Phil Webster has a passion for communicating the Christian worldview of the Founding Fathers to this generation. His book 1776 Faith shows the Christian worldview of the signers of the Declaration of Independence, other Founders, the days of prayer for the nation, the original state constitutions which had a place for God, instances of Divine Providence on the young nation, the Christian colleges of the era, the effect of the Great Awakening on the Founders and the Christian music of the era.
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1776 FAITH, 1776 DELMARVA and 1787 FAITH
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Many people have the misconception that nothing happened on the Delmarva Peninsula during the American Revolution. On the contrary, my friend, every community had to struggle in one way or another during the struggle for independence. The population at the time turned out to be approximately one third patriot, one third Tory and the other third in the middle ground. Soldiers from Delaware, Maryland and Virginia played a huge role in the Continental Army in battles in the North and South.
Most Marylanders (let alone the rest of the country) do not realize that Maryland has the unique privilege of flying their flag at the same height as the United States’ flag because of the sacrifice of Maryland soldiers at the battle of Brooklyn. Delmarva soldiers fought at Brooklyn, Kip’s Bay, Harlem Heights, Fort Washington, Washington Crossing, Trenton, Princeton, Brandywine, Germantown, Monmouth, Stony Point and Paulus Hook. That sounds like enough right there but in 1780 they were called upon to march south to the Carolinas and fight eventually at Camden, Cowpens, Guilford Courthouse, the Race to the Dan, Hobrick’s Hill, Ninety Six, Eutaw Springs and Yorktown.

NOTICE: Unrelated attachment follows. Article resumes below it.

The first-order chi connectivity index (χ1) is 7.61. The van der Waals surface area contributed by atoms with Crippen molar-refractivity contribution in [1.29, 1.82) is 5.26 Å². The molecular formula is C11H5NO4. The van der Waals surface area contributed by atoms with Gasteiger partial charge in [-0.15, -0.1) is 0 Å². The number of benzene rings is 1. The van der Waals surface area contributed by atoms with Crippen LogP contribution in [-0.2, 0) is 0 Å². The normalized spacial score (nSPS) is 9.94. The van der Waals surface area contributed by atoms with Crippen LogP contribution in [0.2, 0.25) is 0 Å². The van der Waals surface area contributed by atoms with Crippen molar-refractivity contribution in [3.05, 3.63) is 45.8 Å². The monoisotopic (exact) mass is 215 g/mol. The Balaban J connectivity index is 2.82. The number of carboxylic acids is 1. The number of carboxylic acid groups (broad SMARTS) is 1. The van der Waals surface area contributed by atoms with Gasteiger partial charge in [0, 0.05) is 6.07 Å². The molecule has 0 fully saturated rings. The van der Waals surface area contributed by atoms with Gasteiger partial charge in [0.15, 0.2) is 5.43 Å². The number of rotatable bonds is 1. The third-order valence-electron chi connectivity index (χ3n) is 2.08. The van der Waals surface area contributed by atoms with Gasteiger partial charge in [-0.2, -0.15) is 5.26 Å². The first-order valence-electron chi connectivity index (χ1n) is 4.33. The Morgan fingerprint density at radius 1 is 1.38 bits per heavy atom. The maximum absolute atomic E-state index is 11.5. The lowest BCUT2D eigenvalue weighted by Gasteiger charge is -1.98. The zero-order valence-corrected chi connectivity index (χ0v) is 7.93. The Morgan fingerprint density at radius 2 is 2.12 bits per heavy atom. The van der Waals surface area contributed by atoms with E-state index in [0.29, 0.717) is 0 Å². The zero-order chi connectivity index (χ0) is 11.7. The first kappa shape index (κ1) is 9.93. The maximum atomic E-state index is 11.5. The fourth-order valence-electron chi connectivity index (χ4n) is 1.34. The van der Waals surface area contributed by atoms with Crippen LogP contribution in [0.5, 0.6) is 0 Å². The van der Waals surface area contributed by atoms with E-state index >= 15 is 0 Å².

1787 Faith is a follow-up on his other book, 1776 Faith, which documented the Christian worldview of the signers of the Declaration of Independence.
Some may concede that the Founders were Christian during the war for Independence but that the Constitution is totally godless; that there is no room whatsoever for God in government. This book shows that the Constitution and those writing it had a Christian worldview (at least 36 of 39 signers).
It goes on to show how the government under the Constitution dedicated itself to God in New York City at St. Paul’s Chapel on April 30, 1789.
Why do all 50 states mention God in their state constitutions? What would the man who presided over the Constitutional Convention say about faith in God?
Does the First Amendment say “Freedom of Religion” or “Separation of Church and State?”